Here's How the White House Wants the U.S. to Approach AI R&D
TechCrunch (10/12/16) Devin Coldewey; Jonathan Shieber

The White House has issued two new reports that detail how the U.S. government wants to approach research and development (R&D) into artificial intelligence (AI) and what these initiatives should focus on. The reports cite such issues as the need for complete and unbiased data to ensure AI is fair, just, and accountable when making significant decisions about people. Another point is to cultivate interest in science, technology, engineering, and math among students through earlier education, possibly at primary or secondary school, while also teaching them ethics and pushing for more diversity. The government's strategic AI investment plan calls for federal emphasis on areas of societal importance that do not target consumer markets. The investments also should concentrate heavily on human-AI collaboration as opposed to the replacement of humans by AI. The plan's outline includes long-term AI research investments, developing human-AI collaboration methods, and addressing AI's ethical, legal, and societal ramifications. Other recommended steps include guaranteeing AI systems are safe and secure, developing shared public datasets and environments for AI training and testing, quantifying and assessing AI technologies via standards and benchmarks, and achieving a better comprehension of national AI R&D workforce needs.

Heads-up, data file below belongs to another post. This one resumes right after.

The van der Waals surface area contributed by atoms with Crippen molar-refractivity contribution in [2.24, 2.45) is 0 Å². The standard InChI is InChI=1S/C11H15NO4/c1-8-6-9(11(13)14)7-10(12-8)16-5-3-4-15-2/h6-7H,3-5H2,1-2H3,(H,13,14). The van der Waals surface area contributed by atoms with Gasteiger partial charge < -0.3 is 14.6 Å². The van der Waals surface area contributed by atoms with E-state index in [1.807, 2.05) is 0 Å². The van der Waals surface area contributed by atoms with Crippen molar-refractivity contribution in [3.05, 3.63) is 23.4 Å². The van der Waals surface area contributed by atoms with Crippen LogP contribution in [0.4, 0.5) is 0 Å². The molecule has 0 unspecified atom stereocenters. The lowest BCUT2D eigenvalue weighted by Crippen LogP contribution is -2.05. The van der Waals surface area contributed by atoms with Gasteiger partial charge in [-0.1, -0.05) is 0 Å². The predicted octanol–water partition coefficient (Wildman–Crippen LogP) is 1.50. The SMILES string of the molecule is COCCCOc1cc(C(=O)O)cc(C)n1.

Computer Scientist Publishes Manifesto for Expressive Algorithmic Music
Motherboard (10/09/16) Michael Byrne

Gerhard Widmer at Austria's Johannes Kepler University has published a manifesto for music information research (MIR) in the October issue of ACM Transactions on Intelligent Systems and Technology. He argues the MIR field, encompassing such technologies as music recommender systems and automated music recognition, should refocus so it can facilitate a "qualitative leap in musically intelligent systems." Widmer cites problems beyond computers' abilities--including differentiating between songs that a listener might find dull or interesting, or playing along with musicians in a musically sympathetic manner--as a starting point. The manifesto says computers must be imbued with capabilities that transcend processing music as data and patterns, with an emphasis on perception and appreciation. "This is now the time for the MIR community to embark on massive feature/representation learning endeavors--much like the current trend in image analysis, which starts to produce quite spectacular results," Widmer notes. "Given the computational and data-related demands, the MIR community should join forces and pool its resources, efforts, and learned models (in cases where the training data cannot be shared)--and indeed, it has already begun to do so." Widmer details a project, Con Expressione, designed to characterize and recognize music's expressive aspects via performance to develop new models for perception and generating expressive music.